The fridge took up the space under the desk. Everything functioned fine once we got used to it. The small shower concerned me at first, but it was much easier than having the tub (in oceanview or higher categories). Having no window was great in Alaska when daylight could last 20 hours.
I believe all rooms are equipped with only one electrical outlet. One plug is a higher 220? volt used for the provided hair dryer. The other plug is a standard 3 prong. We bought an extension cord with 2 outlets and 2 or 3 USB hubs. With the fridge, my laptop, camera battery charger and a portable fan (I enjoyed the air movement and white noise) we found having 3+ outlets would have worked better since we had to constantly unplug/replug items in as needed. Our USB items like tablet/phones got little use since we kept them on airplane mode the majority of the time.
Main Deck Inside Cabins, Outside Cabins

Port & Shore Excursion Reviews

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    The conservation center is a wonderful not for profit area that houses native Alaskan animals and has taken strides to bring back animals from extinction as well as rescue those that were abused or injured.
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  • Mt. Alyeska
    We couldn't decide on an excursion ahead of time for Anchorage and found the Denali flight seeing was sold out, which was very expensive and the normal summer cloud cover would have made it less than ideal. We walked around for a while and eventually came upon Salmon Berry Tours behind the visitor's center/Eagan center (which had big, clean public restrooms). They had 2 tours we weren't too late for and we opted for the $149 tour that took us up the tram at the Alyeska resort (where my kids threw snowballs at each other). We weren't there for very long, but it was a great ride there with a group of 10. Our tour guide was amazing and informative. She told us all kinds of interesting tidbits about living in Anchorage along the way, stopped for some photos, took us for restroom breaks and pointed out animals along the way. After Alyeska we stopped for a great lunch at the Bake Shop in Girdwood. Our guide made sure I had a veggie friendly lunch ready since their bottomless soup had meat in it. The giant buttered rolls and sweet roll rounded out our great stop. Our tour guide even served us and sat with us to chat. The small group really got along well and had a great time. After that we went to the wildlife conservation center. When we arrived there were 3 buses full of people on a ship excursion. They definitely didn't have the time and personalized experience that we did. Our guide knew most of the animals by name and made sure we got all the pics we wanted, even though it meant we would not end the tour in the time originally allotted. She didn't rush us and gave us time to explore after she brought us to each area. We even got another bathroom/snack stop of the way back into Anchorage with a bull moose and Dall sheep sighting. We learned so much and it was great even for non cruise tourists, who were picked up and dropped off at their hotels.
    View All 2 Mt. Alyeska Reviews
  • Homer
    I was really looking forward to going to Homer, as I had heard about it's quirky personality and how it draws Alaskans to it for recreation. Unfortunately, there were very long lines to get onto uncomfortable school buses to get to the spit area, which included a walk through a very smelly seagull covered dock. It was unusually warm and sunny so after a quick walk on the beach we decided to skip the shops and went right back to the ship. Many people seemed to enjoy a trip to the saloon and the halibut fishing was supposed to be amazing.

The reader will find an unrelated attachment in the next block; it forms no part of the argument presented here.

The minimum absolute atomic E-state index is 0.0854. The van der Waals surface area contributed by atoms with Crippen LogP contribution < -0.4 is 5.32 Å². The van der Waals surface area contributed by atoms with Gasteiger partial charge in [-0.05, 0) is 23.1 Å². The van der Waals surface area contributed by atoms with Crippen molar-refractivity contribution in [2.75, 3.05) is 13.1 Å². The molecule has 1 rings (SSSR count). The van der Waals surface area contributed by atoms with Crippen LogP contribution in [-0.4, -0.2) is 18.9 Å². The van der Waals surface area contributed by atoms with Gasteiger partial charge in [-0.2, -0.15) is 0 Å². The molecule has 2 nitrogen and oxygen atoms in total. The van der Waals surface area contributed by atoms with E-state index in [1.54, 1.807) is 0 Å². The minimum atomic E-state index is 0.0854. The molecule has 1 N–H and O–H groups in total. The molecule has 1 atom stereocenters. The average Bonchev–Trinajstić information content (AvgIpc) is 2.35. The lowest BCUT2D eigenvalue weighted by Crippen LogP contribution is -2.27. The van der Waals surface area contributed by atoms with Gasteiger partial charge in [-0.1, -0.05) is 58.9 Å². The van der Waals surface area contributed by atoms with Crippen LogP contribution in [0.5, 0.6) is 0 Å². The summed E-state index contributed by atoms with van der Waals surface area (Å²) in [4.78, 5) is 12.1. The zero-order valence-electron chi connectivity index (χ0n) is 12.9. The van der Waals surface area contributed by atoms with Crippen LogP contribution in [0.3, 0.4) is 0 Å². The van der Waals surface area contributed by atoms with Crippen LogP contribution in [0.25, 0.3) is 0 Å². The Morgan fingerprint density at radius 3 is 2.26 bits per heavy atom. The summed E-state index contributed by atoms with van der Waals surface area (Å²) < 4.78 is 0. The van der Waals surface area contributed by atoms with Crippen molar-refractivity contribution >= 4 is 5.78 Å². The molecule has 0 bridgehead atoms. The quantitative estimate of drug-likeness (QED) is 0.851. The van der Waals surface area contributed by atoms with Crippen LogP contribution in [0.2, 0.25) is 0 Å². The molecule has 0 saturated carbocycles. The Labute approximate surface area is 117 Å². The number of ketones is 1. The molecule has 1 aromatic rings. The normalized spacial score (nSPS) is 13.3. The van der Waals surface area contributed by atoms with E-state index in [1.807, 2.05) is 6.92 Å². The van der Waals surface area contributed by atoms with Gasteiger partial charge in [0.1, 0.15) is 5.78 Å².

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  • Icy Strait
    We didn't plan anything in this port. They have worked hard to make it cruise ship guest friendly but as there was nothing we could find for breakfast and I forgot my camera's SD card, we just enjoyed a quick walk of the cannery, stared into the water for a while (saw some jellyfish) and walked back to the ship after seeing the shops were pricier than other stops. I'm sure if you booked an excursion or picked one up at the tourist center, it would be a lot more interesting. The zip line looked like it would really be a thrill, but it was more than I wanted to spend for something that flew by in a minute
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  • Boat Tour
    The Taku Glacier hovercraft adventure is fairly new and cost a bit more than other excursions, it was professionally run and a lot of fun. We were picked up and taken on a short van ride through Juneau, then dropped off to meet the catamaran that would take us to the hovercraft meetup spot (we realized afterwards that this was extremely close to the ship for a 5 minute walk back). The ride out on the catamaran took just over 20 minutes and was very picturesque. Binoculars were provided for use while on board. There was a restroom, some drinks, donut holes, and plenty of interesting info. We saw several eagles on the way. We met up with a WWII era boat that served as the launching area for the hovercrafts. We had 6 people from our ship who participated and the small group made it feel more special. I thought the hovercraft itself would be more of a thrill ride, but it was still pretty interesting. Our driver was very informative. The Taku glacier is an advancing glacier and that means the surface was a lot of mud. We had to climb up piles of dirt to get much of a view then dig down a bit to touch any ice. It was a bit more physical than I expected, definitely not for the mobility impaired if you want a true experience. The tide was very low (rises 16 to 18 feet at high tide) but there was water flowing everywhere from the melting ice. There were several interesting stones and you could see petrified trees that the glacier had been pushing along for thousands of years. It wasn't a pristine white and blue sculpture, but impressive nonetheless. Next to it you could see a prettier retreating glacier, I believe Norris glacier to view the contrast. The driver took us to see some beautiful falls on the way back where we saw bear tracks, but no bears. There was smoked salmon on crackers with some kind of kelp relish to eat on the catamaran back. My only regret is that the pilot of the hovercraft left so quickly that I didn't get a chance to thank and give him a tip. This wasn't the most visually stunning or adventurous experience, but it was unique and I'll always remember it